The right cosmic anomaly could turn any spaceship into a time machine.

Hemera/ThinkStock

Cosmic String

We've blown through black holes and wormholes, but there's yet another possible means of time traveling via theoretic cosmic phenomena. For this scheme, we turn to physicist J. Richard Gott, who introduced the idea of cosmic string back in 1991. As the name suggests, these are stringlike objects that some scientists believe were formed in the early universe.

These strings may weave throughout the entire universe, thinner than an atom and under immense pressure. Naturally, this means they'd pack quite a gravitational pull on anything that passes near them, enabling objects attached to a cosmic string to travel at incredible speeds and benefit from time dilation. By pulling two cosmic strings close together or stretching one string close to a black hole, it might be possible to warp space-time enough to create what's called a closed timelike curve.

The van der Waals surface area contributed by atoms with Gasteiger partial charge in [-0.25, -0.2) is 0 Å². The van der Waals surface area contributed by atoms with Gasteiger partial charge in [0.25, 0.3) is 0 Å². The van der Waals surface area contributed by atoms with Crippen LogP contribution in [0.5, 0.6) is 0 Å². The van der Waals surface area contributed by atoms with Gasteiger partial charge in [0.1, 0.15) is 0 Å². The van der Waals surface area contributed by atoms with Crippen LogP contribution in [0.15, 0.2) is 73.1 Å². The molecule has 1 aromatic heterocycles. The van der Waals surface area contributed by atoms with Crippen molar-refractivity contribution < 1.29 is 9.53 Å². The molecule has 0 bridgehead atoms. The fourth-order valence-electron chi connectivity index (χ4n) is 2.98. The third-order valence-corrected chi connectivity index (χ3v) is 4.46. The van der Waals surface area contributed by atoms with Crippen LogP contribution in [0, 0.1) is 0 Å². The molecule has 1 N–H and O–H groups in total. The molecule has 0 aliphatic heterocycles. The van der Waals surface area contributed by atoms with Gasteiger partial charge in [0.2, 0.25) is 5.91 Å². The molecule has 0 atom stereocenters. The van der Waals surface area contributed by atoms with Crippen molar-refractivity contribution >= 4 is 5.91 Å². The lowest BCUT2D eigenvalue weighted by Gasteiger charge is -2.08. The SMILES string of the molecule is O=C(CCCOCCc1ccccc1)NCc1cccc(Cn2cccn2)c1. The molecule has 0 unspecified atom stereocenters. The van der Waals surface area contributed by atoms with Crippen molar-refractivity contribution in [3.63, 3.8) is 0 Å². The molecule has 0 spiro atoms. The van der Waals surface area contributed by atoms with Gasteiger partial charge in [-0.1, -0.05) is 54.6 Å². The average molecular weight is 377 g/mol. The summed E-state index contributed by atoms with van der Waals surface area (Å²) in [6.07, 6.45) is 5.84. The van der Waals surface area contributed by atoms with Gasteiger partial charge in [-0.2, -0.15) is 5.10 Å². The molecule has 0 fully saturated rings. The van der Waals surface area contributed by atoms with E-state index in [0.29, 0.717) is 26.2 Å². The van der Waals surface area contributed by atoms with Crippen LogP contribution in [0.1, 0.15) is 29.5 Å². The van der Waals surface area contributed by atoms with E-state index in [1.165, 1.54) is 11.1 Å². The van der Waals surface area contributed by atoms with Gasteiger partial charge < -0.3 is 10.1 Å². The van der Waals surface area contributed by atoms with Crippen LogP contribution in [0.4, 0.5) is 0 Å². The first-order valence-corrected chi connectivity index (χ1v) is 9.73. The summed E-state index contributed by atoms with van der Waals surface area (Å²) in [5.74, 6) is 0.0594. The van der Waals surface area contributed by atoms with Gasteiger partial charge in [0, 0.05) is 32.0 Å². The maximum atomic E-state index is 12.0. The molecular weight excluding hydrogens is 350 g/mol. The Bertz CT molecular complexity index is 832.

Using the gravity produced by the two cosmic strings (or the string and black hole), a spaceship theoretically could propel itself into the past. To do this, it would loop around the cosmic strings.

Quantum strings are highly speculative, however. Gott himself said that in order to travel back in time even one year, it would take a loop of string that contained half the mass-energy of an entire galaxy. In other words, you'd have to split half the atoms in the galaxy to power your time machine. And, as with any time machine, you couldn't go back farther than the point at which the time machine was created.

Oh yes, and then there are the time paradoxes.